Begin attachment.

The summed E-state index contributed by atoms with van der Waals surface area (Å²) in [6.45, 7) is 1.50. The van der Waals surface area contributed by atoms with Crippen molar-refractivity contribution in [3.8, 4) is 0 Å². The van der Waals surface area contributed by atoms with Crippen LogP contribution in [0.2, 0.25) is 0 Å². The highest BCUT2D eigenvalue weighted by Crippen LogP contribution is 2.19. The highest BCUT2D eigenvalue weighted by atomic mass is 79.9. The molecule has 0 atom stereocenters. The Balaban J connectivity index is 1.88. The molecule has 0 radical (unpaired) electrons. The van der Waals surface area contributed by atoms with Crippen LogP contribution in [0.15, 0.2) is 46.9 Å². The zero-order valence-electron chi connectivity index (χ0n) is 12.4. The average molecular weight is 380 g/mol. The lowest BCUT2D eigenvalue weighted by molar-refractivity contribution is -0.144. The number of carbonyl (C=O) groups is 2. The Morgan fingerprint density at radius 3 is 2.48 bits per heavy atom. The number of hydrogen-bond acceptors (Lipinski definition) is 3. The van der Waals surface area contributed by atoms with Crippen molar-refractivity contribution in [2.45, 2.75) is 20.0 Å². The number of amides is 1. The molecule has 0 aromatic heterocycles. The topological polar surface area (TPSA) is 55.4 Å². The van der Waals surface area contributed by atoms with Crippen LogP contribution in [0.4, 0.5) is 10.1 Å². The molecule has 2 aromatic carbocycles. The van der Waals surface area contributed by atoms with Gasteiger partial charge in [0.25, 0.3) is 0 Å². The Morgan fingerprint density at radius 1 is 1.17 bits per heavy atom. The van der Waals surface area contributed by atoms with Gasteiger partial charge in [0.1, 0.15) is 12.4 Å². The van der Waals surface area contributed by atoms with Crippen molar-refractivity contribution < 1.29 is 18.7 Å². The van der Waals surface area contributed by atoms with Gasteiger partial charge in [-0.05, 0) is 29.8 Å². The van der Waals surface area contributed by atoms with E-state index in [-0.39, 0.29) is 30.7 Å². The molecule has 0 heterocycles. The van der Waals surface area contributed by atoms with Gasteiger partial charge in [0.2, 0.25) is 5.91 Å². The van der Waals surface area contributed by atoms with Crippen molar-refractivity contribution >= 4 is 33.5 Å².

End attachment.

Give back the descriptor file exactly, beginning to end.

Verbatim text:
The summed E-state index contributed by atoms with van der Waals surface area (Å²) in [6.45, 7) is 1.50. The van der Waals surface area contributed by atoms with Crippen molar-refractivity contribution in [3.8, 4) is 0 Å². The van der Waals surface area contributed by atoms with Crippen LogP contribution in [0.2, 0.25) is 0 Å². The highest BCUT2D eigenvalue weighted by Crippen LogP contribution is 2.19. The highest BCUT2D eigenvalue weighted by atomic mass is 79.9. The molecule has 0 atom stereocenters. The Balaban J connectivity index is 1.88. The molecule has 0 radical (unpaired) electrons. The van der Waals surface area contributed by atoms with Crippen LogP contribution in [0.15, 0.2) is 46.9 Å². The zero-order valence-electron chi connectivity index (χ0n) is 12.4. The average molecular weight is 380 g/mol. The lowest BCUT2D eigenvalue weighted by molar-refractivity contribution is -0.144. The number of carbonyl (C=O) groups is 2. The Morgan fingerprint density at radius 3 is 2.48 bits per heavy atom. The number of hydrogen-bond acceptors (Lipinski definition) is 3. The van der Waals surface area contributed by atoms with Crippen molar-refractivity contribution in [2.45, 2.75) is 20.0 Å². The number of amides is 1. The molecule has 0 aromatic heterocycles. The topological polar surface area (TPSA) is 55.4 Å². The van der Waals surface area contributed by atoms with Crippen LogP contribution in [0.4, 0.5) is 10.1 Å². The molecule has 2 aromatic carbocycles. The van der Waals surface area contributed by atoms with Gasteiger partial charge in [0.25, 0.3) is 0 Å². The Morgan fingerprint density at radius 1 is 1.17 bits per heavy atom. The van der Waals surface area contributed by atoms with Gasteiger partial charge in [0.1, 0.15) is 12.4 Å². The van der Waals surface area contributed by atoms with Crippen molar-refractivity contribution < 1.29 is 18.7 Å². The van der Waals surface area contributed by atoms with Gasteiger partial charge in [-0.05, 0) is 29.8 Å². The van der Waals surface area contributed by atoms with E-state index in [-0.39, 0.29) is 30.7 Å². The molecule has 0 heterocycles. The van der Waals surface area contributed by atoms with Gasteiger partial charge in [0.2, 0.25) is 5.91 Å². The van der Waals surface area contributed by atoms with Crippen molar-refractivity contribution >= 4 is 33.5 Å².